John: Nice. I have to say, the beer community in Tampa is really warm and welcoming. A great group of people. OK – next question: When did you start reviewing CCB beers? Which was your first one?
Gary: Cigar City Humidor Series Imperial Stout on 3/29/09! I’m glad you asked this. I had no idea what my first one was. In fact I still have an original bottle of this. They were filling 750s like growlers and crowning them on the spot in the old warehouse tasting room. I gave it a 4.5/5. Still love this beer.
John: From your profile on ratebeer.com, I can see you’re a big fan of imperial stouts; we’re lucky to have a world class stout-factory here in our back yards. 🙂 OK, third question: Which is your favorite CCB beer, and why?
Gary: The One Percentor!!!!! Kidding. CCB let me brew a beer with Ben Romano (former CCB pilot brewer, now Angry Chair head brewer) on the pilot system when I hit 300 rates. We brewed a super low gravity (1% ABV) Florida Weisse aged on peaches and mango. It was served at the Berliner Bash at PEGs. My TRUE favorite CCB beer is Invasion. I love IPAs and Pale Ales. Invasion is so drinkable. My days of Imperial Stout and massive Barley Wines are over, but I still like to taste them.
John: Yeah, I like those heavy beers too, but they ultimately catch up with you. So when you’re not drinking Invasion, who’s beer are you drinking? Which one?
Gary: 7venth Sun. They make some killer IPAs and solid Belgians. My favorite beer from them is a no-brainer … Intergalactic Pale Ale. I LOVE Galaxy hops and Intergalactic is all Galaxy. Big fan of FYA and Mangrove as well. 7venth Sun is not afraid of hops and it shows.
John: Thoughts on a craft-beer bubble? Does Tampa have one?
Gary: It’s WAY too soon to call anything around here a bubble. We have less than 20 breweries in this area. San Diego will have near 100 by years end. Portland has around 70 give or take. With our number of breweries and breweries in planning, we are far from a “bubble.” Let’s forget the bubble and call it a “boom.” Craft beer was nearly non-existent around here a few years ago. Now we have all these great local breweries, beer bars, brewpubs and bottle shops. Breweries outside of Tampa see our growth. There’s a reason our out of state distribution has grown. Founders, New Belgium, Green Flash, Sweetwater … they are here because the Bay Area is savvy enough and can sustain them.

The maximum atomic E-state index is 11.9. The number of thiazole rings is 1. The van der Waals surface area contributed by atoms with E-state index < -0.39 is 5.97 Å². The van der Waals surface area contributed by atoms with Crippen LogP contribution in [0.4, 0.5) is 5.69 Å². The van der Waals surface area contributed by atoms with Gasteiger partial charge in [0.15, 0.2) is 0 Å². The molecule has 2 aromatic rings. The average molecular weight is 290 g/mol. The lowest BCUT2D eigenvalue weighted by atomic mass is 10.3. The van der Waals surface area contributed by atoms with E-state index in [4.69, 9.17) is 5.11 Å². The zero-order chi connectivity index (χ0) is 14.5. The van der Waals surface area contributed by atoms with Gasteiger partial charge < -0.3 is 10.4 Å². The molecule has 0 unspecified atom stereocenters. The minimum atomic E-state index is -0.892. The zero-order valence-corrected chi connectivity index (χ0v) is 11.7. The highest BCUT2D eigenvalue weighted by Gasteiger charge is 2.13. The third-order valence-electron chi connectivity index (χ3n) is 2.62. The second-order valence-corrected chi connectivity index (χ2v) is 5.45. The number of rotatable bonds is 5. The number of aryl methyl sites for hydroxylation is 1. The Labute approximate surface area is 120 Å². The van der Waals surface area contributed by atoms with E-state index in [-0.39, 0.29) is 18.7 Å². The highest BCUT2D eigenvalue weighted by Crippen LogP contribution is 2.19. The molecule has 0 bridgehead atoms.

John: Wow, that’s the enthusiasm man. Bottle that stuff up and you could sell it (pun intended.) And seriously though, that’s the vibe right now. Tasting rooms are opening up everywhere, breweries are popping out of the woodwork, and great things are happening locally. That being said, what’s next for the Tampa Bay Craft Beer scene?
Gary: I’m not sure. More breweries for sure. It’s becoming a destination. Tampa Bay Beer Week is growing. Hunahpu’s Day is getting bigger and bigger. The beer is getting better and better. I’m excited to say the least.
John: Thanks Gary, I enjoyed that.
Gary: Cheers man. This was fun!
Do you do something extraordinary with beer in the local beer scene? Drop me a line: email@example.com. Let’s talk.
There’s sort of a path that beer drinkers take over time. It’s almost like a maturity curve: along the horizontal axis you find a pretty predictable path of beer types and styles. The vertical axis is beer drinking maturity.The curve has a gentle upward slope, then eventually sort of peaks and just … stops. People find the style that suits them and that’s pretty much it. Beer is personal like that.
At the left side of this hypothetical curve are your traditional American pilsners and lager beers: think Budweiser, Coors, and Miller. As you move right along the graph you find ales of all kinds, starting with brown, then red, then pale; then imperials. After ales come typically stouts and porters. Most people get off here, because the next stop is sometimes considered the “funky town” of beer. This is the path that most people in the world take when exploring the varieties of beers out there. It’s a well-worn path, too. Almost everyone I know has taken it at some point in time or is currently on it at some point along the path.